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How can I get my food processor (Dualit XL1500) to make 'chip' shaped veggies?

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Showing 26-37 of 37 posts in this discussion
Posted on 11 Jan 2013 18:08:19 GMT
Last edited by the author on 12 Jan 2013 11:56:12 GMT
John Smith says:
What about creating vegetable stock? I guess when making stock (and/or soups) the pretty small vegetable slices will work just fine.
Any tips about what is the best thickness of blade to use for that would be?

Btw, I also have a new mandoline manual vegetable slicer that might be useful...


P.S. Fwiw, this is the mandoline I have: "Zyliss Folding Mandoline"
I've only used it a few times so far, but it is
a) slightly easier to clean, taking up less space on the drying rack etc., so long as you do so soon after use. [not much in it, mind you!]
b) Also it can produce much more *precisely* chopped results -if that's important to you. For example you can easily create rather beautiful paper-thin slices of veggies, that would be extremely difficult to produce even with a very sharp carving/kitchen knife. These slices are rather tempting to eat raw... Whereas the Dualit thunders through veggies at very high speed but doing so rather coarsely.

On the down-size, being hand-driven, the mandoline is of course nothing like as fast as a food processor.

PPS. Btw, the other irritation is that I am finding that on most of the blades, because they dont have a vertical lip on the disk to catch them, unprocessed veggies can all too easily slip out past the processing disks ending up in the bowl. Anyone else having that problem?

Posted on 11 Jan 2013 20:00:02 GMT
Lakeland are offering a new mandolin from OXO good grips. No fiddly blades to change you just turn the knob to select the cut you require, a holder for your veg so that your fingers are safe, it's not a cheapie but it looks very sturdy and practical to use..... They are also offering a proper chipper which can also cut cubes. Modern version of an old fashioned gadget but worth a look, Lakeland test their products thoroughly before they take them on for sale.xxxxxx
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Posted on 11 Jan 2013 21:25:21 GMT
wobberoo says:
Do they also sell drum kits, at Lakeland, Di A Mond? Such a versatile store, always diversifying. x

Posted on 12 Apr 2013 21:00:11 BDT
John Smith says:
The theory is good. However I have yet to find a mandolin that is useful anything more than very very occasionally. They are good at certain things. Such as if you need to make large numbers of very fine veg slices. Or if it is important to you to make your food be cut into EXACTLY equal sizes i.e. look like it has come out of a machine... but after much experimentation I find that they are very hard to use. Large lump of veg like to twist in the hand. Small lumps of veg require to be stuck onto the guide-spikes thing for fear of doing EXTREME damage to your fingers. Bits often fall off the guide-spikes thing too... And then of course the bl**dy thing needs to be washed up! All rather painful.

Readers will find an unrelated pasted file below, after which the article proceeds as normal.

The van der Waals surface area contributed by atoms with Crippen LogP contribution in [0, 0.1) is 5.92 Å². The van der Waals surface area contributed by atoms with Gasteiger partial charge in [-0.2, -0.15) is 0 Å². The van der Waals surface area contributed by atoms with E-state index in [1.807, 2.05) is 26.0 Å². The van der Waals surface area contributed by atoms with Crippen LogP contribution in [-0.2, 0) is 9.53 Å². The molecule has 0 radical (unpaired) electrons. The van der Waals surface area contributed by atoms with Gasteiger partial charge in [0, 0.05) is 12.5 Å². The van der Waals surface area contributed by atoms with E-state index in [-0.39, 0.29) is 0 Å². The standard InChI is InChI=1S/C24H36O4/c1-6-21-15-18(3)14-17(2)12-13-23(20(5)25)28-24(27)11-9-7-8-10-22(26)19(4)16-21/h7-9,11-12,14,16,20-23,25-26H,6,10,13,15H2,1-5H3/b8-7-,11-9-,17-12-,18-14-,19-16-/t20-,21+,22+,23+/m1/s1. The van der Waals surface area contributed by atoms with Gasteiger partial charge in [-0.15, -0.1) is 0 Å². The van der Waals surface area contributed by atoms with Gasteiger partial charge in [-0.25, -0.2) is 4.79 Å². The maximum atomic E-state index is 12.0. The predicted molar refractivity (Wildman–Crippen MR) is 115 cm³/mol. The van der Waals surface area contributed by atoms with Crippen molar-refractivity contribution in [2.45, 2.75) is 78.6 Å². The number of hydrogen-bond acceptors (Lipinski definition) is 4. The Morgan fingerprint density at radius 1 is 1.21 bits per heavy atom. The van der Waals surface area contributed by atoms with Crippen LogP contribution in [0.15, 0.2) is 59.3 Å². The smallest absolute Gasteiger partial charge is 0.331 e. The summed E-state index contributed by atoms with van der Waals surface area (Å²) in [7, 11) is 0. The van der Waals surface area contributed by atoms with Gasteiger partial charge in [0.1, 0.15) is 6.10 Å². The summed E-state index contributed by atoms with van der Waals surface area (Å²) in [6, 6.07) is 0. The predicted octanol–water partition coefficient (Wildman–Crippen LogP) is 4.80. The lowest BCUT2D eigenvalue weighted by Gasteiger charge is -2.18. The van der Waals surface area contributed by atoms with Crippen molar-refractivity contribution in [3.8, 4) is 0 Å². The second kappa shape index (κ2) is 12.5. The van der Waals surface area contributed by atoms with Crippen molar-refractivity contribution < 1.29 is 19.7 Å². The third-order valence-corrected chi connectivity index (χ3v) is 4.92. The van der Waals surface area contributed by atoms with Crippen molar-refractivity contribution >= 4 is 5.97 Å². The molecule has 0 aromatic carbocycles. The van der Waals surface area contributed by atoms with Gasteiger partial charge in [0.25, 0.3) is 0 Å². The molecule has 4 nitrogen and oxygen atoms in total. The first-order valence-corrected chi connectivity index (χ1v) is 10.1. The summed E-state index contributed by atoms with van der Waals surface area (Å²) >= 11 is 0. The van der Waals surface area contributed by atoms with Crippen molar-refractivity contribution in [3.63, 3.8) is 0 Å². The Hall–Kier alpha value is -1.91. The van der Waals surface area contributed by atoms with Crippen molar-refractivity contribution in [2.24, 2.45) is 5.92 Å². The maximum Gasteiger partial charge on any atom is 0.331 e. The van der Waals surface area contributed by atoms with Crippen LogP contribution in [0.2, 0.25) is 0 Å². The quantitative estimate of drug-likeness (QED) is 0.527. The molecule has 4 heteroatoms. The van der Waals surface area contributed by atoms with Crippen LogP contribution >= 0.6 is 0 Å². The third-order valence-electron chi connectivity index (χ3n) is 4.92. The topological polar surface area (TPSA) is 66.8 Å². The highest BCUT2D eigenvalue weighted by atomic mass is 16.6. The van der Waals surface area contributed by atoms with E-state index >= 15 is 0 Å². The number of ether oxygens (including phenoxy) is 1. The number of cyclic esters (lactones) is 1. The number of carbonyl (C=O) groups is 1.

But overall knifes arent much better. Although they are obviously dead easy to wash up, what I hate is the way that as you cut each slice of veg, it almost always seems to stick to the knife blade (by surface tension) and then the slices sort of pile up on the blade and (with swift knife action) eventually start flying off in strange directions.

The knives with the little dimples seem to be a slight con - they just dont work very well. I suppose you could us a cheese knife if you REALLY hate that adhesion... but they you lose all that rather nice weight (& momentum) of a nice big kitchen knife.

Finally back to my Dualit. I find it bl**dy awful for slicing veg. Yes it is bearable (and super-fast) if
a) doing huge volumes (e.g. cooking caseroles in bulk)
b) if you dont mind rather fine slices
But if the slices are too thin then everything tastes the same.

All-in-all I'm NOT very pleased with my Dualit food processor. And knives both take time and are faintly irritating. Mankind HAS to be able to find a better faster way of chopping the humble veg.

Meanwhile if anyone has any answers I'd love to hear them !

Posted on 13 Apr 2013 10:05:37 BDT